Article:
jmvalin: (Default)
Here's a bit more info on the CELT experimental codec I just released. First, the goals. For the past two years, Monty and I have been discussing what the next generation free audio codec would be. Monty's goal is to basically be better than Vorbis in terms of quality vs compression. My main goal, on the other hand is to have a high-quality codec with very low latency, even if it means being less efficient. So, we're trying to combine both into the Ghost codecs. Whether that'll succeed or we have to go with two separate codecs is still an open question. For now, I'm working on CELT, which I hope to be both a low-latency codec, and a noise encoder to be used in a lower bit-rate Ghost codec like Monty wants.

Below is an overview of how CELT works:


It may look a bit hairy, but it's actually a relatively simple idea. The four main ideas are:


  • We use a lapped transform (here an MDCT) on very short windows (128-256 samples)

  • The spectrum is divided in bands and the energy in each band is encoded and kept constant

  • We use a time-domain pitch predictor, with frequency-domain gains

  • The residual is encoded using a pulse codebook



I'll address each of these (and more) in later posts.
jmvalin: (Default)
Speex 1.2beta3 has been tagged and will be up on the website shortly. There should even be Windows builds this time thanks to Alexander Chemeris. I'm expecting the next release to be named 1.2rc1. There's still a few things to address before 1.2, but I'm hoping the libspeexdsp API will be complete for rc1. Stay tuned.

There's another releasing coming up: a new Code-Excited Lapped Transform (CELT) codec prototype. This codec is (for now at least) meant to compete with neither Vorbis, nor Speex. Instead, the primary idea is to reduce latency to a minimum -- currently around 8 ms (compared to ~25 ms for Speex and ~100 ms for Vorbis). Of course, this comes with a price in terms of efficiency, but I'm already surprised the price isn't bigger. I've been mainly focusing on speech, but unlike Speex, I'm hoping this one will handle music as well. For the curious, I've put a 56 kbps CBR music file (original). This is still very experimental and everything is still likely to change, including the exact goals. I'm still trying to figure out how to put psychoacoustics into that. Stay tuned for the release of version 0.0.1 (or should I use a negative version number to make it clearer it's experimental?).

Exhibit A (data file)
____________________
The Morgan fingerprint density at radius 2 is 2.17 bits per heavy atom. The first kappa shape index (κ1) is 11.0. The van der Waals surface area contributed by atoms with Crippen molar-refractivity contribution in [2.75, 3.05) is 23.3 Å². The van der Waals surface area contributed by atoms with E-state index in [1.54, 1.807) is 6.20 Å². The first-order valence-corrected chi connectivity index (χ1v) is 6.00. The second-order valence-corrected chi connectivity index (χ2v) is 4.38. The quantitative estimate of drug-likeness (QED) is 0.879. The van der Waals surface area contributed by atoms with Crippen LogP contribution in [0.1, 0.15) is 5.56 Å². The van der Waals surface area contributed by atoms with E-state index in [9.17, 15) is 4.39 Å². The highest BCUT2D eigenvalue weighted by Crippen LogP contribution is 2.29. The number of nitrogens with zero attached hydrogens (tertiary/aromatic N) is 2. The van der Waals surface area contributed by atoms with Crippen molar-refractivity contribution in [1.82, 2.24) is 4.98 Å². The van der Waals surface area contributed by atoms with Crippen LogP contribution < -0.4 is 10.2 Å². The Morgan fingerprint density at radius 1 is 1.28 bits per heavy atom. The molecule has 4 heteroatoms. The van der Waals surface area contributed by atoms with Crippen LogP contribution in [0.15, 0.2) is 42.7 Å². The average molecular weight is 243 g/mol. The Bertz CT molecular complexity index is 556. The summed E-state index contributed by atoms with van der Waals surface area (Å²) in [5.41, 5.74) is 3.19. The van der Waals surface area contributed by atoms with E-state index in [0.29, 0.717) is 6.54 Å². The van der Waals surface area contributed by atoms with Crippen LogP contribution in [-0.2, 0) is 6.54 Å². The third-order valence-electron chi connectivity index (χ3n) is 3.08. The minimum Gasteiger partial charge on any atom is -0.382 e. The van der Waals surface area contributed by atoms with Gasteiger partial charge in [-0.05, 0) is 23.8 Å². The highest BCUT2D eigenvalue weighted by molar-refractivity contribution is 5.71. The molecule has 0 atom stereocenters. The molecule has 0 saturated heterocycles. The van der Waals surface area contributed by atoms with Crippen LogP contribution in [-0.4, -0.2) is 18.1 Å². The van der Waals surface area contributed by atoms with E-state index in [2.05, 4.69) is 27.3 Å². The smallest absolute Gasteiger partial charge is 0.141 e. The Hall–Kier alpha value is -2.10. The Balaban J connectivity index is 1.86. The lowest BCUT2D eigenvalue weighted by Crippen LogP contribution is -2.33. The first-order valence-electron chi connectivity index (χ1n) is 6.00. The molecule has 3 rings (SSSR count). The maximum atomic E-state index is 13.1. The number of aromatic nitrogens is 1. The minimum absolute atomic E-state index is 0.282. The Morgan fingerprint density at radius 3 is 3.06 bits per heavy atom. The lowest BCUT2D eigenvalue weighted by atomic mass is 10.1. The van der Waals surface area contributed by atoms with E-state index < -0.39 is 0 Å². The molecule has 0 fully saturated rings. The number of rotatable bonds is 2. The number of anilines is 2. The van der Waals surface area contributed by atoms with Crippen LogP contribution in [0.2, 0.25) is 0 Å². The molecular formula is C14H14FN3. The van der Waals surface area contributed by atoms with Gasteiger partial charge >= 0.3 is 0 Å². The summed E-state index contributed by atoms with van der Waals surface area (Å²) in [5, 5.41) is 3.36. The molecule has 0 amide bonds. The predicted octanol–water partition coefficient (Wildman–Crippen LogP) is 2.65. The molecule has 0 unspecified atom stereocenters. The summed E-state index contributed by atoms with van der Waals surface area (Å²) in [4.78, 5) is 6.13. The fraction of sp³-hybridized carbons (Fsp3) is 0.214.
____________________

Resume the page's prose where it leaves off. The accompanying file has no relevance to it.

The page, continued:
CELT is based on a paper I submitted to ICASSP and which I'm hoping will be accepted so I can make it available to everyone. The only difference is that the ICASSP paper was based on the FFT (non critically sampled), whereas this version is based on the MDCT. One part that is already published though is Timothy's explanation of the pulse codebook encoding along with some source code. Now, here's a challenge. Who can beat the algorithm on Timothy's page? Simply stated, the idea is to enumerate all combinations of M pulses in a vector of dimension N, knowing that pulses have unit magnitude and a sign, but all pulses at the same position need to have the same sign.

Updated: The full source for CELT is available at: http://downloads.us.xiph.org/releases/celt/celt-0.0.1.tar.gz or through git at http://git.xiph.org/celt.git

Updated again:: Speex 1.2beta3 is out.

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jmvalin

June 2017

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